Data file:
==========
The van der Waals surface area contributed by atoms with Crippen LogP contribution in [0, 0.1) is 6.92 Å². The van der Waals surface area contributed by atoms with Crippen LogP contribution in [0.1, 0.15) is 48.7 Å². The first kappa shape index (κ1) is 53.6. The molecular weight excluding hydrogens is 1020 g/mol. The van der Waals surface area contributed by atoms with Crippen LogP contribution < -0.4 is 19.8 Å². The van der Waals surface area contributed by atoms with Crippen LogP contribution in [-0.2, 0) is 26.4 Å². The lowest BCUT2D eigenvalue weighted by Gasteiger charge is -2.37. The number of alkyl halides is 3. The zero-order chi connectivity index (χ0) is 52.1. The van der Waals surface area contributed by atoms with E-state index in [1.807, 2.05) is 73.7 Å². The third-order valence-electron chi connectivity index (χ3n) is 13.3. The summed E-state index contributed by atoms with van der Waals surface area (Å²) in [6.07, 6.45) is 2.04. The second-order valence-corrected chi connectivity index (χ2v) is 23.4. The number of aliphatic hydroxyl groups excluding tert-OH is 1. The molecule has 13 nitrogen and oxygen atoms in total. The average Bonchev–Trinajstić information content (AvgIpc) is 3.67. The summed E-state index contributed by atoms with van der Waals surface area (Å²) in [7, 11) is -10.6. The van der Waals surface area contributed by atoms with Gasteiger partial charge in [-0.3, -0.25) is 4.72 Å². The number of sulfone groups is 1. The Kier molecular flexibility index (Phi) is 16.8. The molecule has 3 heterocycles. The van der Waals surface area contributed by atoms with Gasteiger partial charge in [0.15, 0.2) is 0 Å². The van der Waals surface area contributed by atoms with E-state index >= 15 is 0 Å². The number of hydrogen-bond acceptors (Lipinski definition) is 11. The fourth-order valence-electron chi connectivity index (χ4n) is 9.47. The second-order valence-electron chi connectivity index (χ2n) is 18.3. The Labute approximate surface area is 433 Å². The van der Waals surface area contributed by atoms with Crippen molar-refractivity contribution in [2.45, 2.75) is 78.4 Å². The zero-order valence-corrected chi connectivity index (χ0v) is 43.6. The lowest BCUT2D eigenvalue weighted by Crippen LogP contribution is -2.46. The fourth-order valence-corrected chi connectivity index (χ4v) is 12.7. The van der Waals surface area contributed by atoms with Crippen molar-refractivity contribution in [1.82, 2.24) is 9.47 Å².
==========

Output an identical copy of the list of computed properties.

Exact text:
The van der Waals surface area contributed by atoms with Crippen LogP contribution in [0, 0.1) is 6.92 Å². The van der Waals surface area contributed by atoms with Crippen LogP contribution in [0.1, 0.15) is 48.7 Å². The first kappa shape index (κ1) is 53.6. The molecular weight excluding hydrogens is 1020 g/mol. The van der Waals surface area contributed by atoms with Crippen LogP contribution < -0.4 is 19.8 Å². The van der Waals surface area contributed by atoms with Crippen LogP contribution in [-0.2, 0) is 26.4 Å². The lowest BCUT2D eigenvalue weighted by Gasteiger charge is -2.37. The number of alkyl halides is 3. The zero-order chi connectivity index (χ0) is 52.1. The van der Waals surface area contributed by atoms with E-state index in [1.807, 2.05) is 73.7 Å². The third-order valence-electron chi connectivity index (χ3n) is 13.3. The summed E-state index contributed by atoms with van der Waals surface area (Å²) in [6.07, 6.45) is 2.04. The second-order valence-corrected chi connectivity index (χ2v) is 23.4. The number of aliphatic hydroxyl groups excluding tert-OH is 1. The molecule has 13 nitrogen and oxygen atoms in total. The average Bonchev–Trinajstić information content (AvgIpc) is 3.67. The summed E-state index contributed by atoms with van der Waals surface area (Å²) in [7, 11) is -10.6. The van der Waals surface area contributed by atoms with Gasteiger partial charge in [-0.3, -0.25) is 4.72 Å². The number of sulfone groups is 1. The Kier molecular flexibility index (Phi) is 16.8. The molecule has 3 heterocycles. The van der Waals surface area contributed by atoms with Gasteiger partial charge in [0.15, 0.2) is 0 Å². The van der Waals surface area contributed by atoms with E-state index >= 15 is 0 Å². The number of hydrogen-bond acceptors (Lipinski definition) is 11. The fourth-order valence-electron chi connectivity index (χ4n) is 9.47. The second-order valence-electron chi connectivity index (χ2n) is 18.3. The Labute approximate surface area is 433 Å². The van der Waals surface area contributed by atoms with Crippen molar-refractivity contribution in [2.45, 2.75) is 78.4 Å². The zero-order valence-corrected chi connectivity index (χ0v) is 43.6. The lowest BCUT2D eigenvalue weighted by Crippen LogP contribution is -2.46. The fourth-order valence-corrected chi connectivity index (χ4v) is 12.7. The van der Waals surface area contributed by atoms with Crippen molar-refractivity contribution in [1.82, 2.24) is 9.47 Å².